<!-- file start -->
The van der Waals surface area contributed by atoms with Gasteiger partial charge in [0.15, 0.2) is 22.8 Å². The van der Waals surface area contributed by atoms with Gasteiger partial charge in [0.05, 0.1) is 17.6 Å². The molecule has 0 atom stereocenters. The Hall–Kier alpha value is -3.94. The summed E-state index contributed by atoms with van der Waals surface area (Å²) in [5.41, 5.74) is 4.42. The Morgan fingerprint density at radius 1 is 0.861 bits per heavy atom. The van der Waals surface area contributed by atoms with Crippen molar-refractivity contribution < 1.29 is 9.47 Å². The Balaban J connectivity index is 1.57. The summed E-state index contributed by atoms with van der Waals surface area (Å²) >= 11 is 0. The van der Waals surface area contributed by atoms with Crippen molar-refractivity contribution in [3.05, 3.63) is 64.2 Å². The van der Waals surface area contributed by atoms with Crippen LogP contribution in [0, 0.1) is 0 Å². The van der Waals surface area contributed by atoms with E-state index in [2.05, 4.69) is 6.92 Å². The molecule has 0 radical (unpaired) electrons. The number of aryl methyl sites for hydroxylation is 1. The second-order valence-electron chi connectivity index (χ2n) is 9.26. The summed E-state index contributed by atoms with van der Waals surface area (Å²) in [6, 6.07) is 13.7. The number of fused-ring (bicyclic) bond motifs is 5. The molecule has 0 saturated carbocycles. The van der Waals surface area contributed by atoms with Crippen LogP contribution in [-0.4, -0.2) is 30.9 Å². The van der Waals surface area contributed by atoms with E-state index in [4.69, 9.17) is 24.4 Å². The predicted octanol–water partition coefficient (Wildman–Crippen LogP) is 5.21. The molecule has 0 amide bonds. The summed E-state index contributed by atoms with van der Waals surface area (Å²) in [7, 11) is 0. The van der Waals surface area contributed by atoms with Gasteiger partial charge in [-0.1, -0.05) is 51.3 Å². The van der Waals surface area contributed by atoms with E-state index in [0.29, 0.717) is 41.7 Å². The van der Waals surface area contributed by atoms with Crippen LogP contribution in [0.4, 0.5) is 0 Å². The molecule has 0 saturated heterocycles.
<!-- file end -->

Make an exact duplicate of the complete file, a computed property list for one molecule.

The van der Waals surface area contributed by atoms with Gasteiger partial charge in [0.15, 0.2) is 22.8 Å². The van der Waals surface area contributed by atoms with Gasteiger partial charge in [0.05, 0.1) is 17.6 Å². The molecule has 0 atom stereocenters. The Hall–Kier alpha value is -3.94. The summed E-state index contributed by atoms with van der Waals surface area (Å²) in [5.41, 5.74) is 4.42. The Morgan fingerprint density at radius 1 is 0.861 bits per heavy atom. The van der Waals surface area contributed by atoms with Crippen molar-refractivity contribution < 1.29 is 9.47 Å². The Balaban J connectivity index is 1.57. The summed E-state index contributed by atoms with van der Waals surface area (Å²) >= 11 is 0. The van der Waals surface area contributed by atoms with Crippen molar-refractivity contribution in [3.05, 3.63) is 64.2 Å². The van der Waals surface area contributed by atoms with Crippen LogP contribution in [0, 0.1) is 0 Å². The van der Waals surface area contributed by atoms with E-state index in [2.05, 4.69) is 6.92 Å². The molecule has 0 radical (unpaired) electrons. The number of aryl methyl sites for hydroxylation is 1. The second-order valence-electron chi connectivity index (χ2n) is 9.26. The summed E-state index contributed by atoms with van der Waals surface area (Å²) in [6, 6.07) is 13.7. The number of fused-ring (bicyclic) bond motifs is 5. The molecule has 0 saturated carbocycles. The van der Waals surface area contributed by atoms with Crippen LogP contribution in [-0.4, -0.2) is 30.9 Å². The van der Waals surface area contributed by atoms with E-state index in [4.69, 9.17) is 24.4 Å². The predicted octanol–water partition coefficient (Wildman–Crippen LogP) is 5.21. The molecule has 0 amide bonds. The summed E-state index contributed by atoms with van der Waals surface area (Å²) in [7, 11) is 0. The van der Waals surface area contributed by atoms with Gasteiger partial charge in [-0.1, -0.05) is 51.3 Å². The van der Waals surface area contributed by atoms with E-state index in [0.29, 0.717) is 41.7 Å². The van der Waals surface area contributed by atoms with Crippen LogP contribution in [0.4, 0.5) is 0 Å². The molecule has 0 saturated heterocycles.